Wednesday, December 28, 2011

Neo-Platonism and The Legend of Zelda: Platypus Nostalgia

I mentioned reading a passage from J.R.R. Tolkien's "Leaf by Niggle" several days ago and immediately thinking of "The Legend of Zelda."  Now "Leaf by Niggle" is heavily platonic in its conception of the afterlife; advancing toward the divine through an ever more real series of images.  We see this also in C.S. Lewis' Narnia where at the end of the ages the cast are invited "further up and further in."  Now there's something in this idea of advancing through stages or levels towards a fulfillment or consummation that put me in mind of video games.  The player works his way through a series of worlds, or as Miyamoto calls them "gardens," toward some desired object, the goal of the quest and the end of the game.  In the Legend of Zelda series, this goal is often the mystic Triforce, a tripartite object representing the balance between wisdom, courage, and power.  To master this object, the one who seeks to win it must bring all three forces into balance within himself.  If you know your Zelda mythology, the events of the Zelda series are set in motion by Ganondorf's attempt to posses the Triforce when his own soul is disordered.  The mystic object responds by shattering and leaving the thief with the third that represents power: Ganondorf's mastering passion.  In effect, Ganondorf cannot achieve the blessedness the Triforce offers because he is Plato's tyrannical man, mastered by his passions.  To win the Triforce requires a platonic equilibrium within the tripartite soul bringing wisdom (rational), courage (emotional), and power (appetative) together.  Thus, Link's quest is really the platonic ascent of the ordered soul allegorized into a quest and commodified as a video game.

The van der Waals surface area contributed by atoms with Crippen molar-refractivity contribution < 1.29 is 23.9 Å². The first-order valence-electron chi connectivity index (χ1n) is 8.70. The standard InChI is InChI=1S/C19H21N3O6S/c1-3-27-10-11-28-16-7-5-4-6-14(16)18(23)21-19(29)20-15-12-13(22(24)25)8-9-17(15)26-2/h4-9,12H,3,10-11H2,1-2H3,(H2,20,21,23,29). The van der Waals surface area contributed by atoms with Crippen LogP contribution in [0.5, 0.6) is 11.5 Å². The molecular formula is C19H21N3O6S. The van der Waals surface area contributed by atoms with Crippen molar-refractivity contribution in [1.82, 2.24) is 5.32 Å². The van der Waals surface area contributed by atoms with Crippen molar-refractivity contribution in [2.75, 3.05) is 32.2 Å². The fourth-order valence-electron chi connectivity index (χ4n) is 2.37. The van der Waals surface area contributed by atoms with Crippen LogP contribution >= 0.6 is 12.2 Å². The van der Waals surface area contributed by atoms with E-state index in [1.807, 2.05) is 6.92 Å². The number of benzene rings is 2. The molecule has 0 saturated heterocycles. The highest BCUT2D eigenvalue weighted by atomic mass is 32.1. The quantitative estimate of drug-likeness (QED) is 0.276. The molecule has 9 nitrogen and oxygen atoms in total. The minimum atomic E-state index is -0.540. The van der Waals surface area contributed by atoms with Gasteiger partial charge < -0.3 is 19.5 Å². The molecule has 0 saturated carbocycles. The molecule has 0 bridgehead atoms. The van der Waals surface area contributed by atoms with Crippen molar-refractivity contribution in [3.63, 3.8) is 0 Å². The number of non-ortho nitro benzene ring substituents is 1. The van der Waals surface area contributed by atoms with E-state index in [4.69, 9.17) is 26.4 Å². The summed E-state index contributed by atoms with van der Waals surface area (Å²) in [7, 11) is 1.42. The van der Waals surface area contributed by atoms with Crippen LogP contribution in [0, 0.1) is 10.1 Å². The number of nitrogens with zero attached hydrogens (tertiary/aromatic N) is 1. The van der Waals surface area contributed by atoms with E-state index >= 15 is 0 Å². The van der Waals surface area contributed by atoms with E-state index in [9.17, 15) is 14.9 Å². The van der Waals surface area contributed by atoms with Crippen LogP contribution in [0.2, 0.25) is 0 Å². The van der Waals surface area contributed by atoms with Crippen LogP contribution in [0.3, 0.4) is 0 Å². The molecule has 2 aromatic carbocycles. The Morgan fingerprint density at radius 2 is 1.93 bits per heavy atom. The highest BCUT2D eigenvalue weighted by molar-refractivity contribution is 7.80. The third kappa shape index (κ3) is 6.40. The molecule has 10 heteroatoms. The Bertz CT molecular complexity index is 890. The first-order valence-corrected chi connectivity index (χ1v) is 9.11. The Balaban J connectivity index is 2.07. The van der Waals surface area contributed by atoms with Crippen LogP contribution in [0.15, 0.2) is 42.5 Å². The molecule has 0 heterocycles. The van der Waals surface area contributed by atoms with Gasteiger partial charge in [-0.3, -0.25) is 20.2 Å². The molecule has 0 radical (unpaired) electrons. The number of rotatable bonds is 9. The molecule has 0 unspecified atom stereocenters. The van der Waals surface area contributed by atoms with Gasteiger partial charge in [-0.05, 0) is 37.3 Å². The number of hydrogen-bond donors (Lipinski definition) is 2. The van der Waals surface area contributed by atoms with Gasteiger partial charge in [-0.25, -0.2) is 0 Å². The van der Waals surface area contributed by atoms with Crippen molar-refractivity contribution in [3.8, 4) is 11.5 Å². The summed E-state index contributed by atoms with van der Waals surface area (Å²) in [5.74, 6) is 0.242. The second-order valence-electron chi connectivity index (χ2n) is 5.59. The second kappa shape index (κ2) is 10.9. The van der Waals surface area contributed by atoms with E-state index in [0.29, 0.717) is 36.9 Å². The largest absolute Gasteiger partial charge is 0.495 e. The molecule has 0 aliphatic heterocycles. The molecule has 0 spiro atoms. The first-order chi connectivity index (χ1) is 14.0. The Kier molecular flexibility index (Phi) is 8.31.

Historyscientist said...

Nice to come across a blog by such an articulate monotreme.

Interesting point about Leaf by Niggle. Plato never seems far from Tolkien to my mind.

Gabe said...

Link's quest is really the platonic ascent of the ordered soul allegorized into a quest and commodified as a video game.

Jim, this is why I like your blog so much!!!

James said...

Historyscientist: glad you like the post. I'm curious as to why much of the scholarship on Tolkien that I've come across ignores his Platonism. Lewis, Williams, and Tolkien are all pretty heavily influenced by Plato and Plato-influenced forms of Christianity. Maybe Tolkien's Catholicism puts people more in mind of St. Thomas, and his job as a philologist causes them to focus on the linguistic and literary, rather than the philosophical, roots of his books. What seems to get glossed over is that Tolkien carved out his own linguistic path. The original expectation was that he would become a Classicist and therefore he was officially learning Greek language and literature until Sophomore year of college; all that Gothic and Anglo-Saxon stuff was done in his free time until he made the formal switch.

James said...

Hey Gabe! Glad you liked it. As Hans Gruber observes in Die Hard: "benefits of a classical education."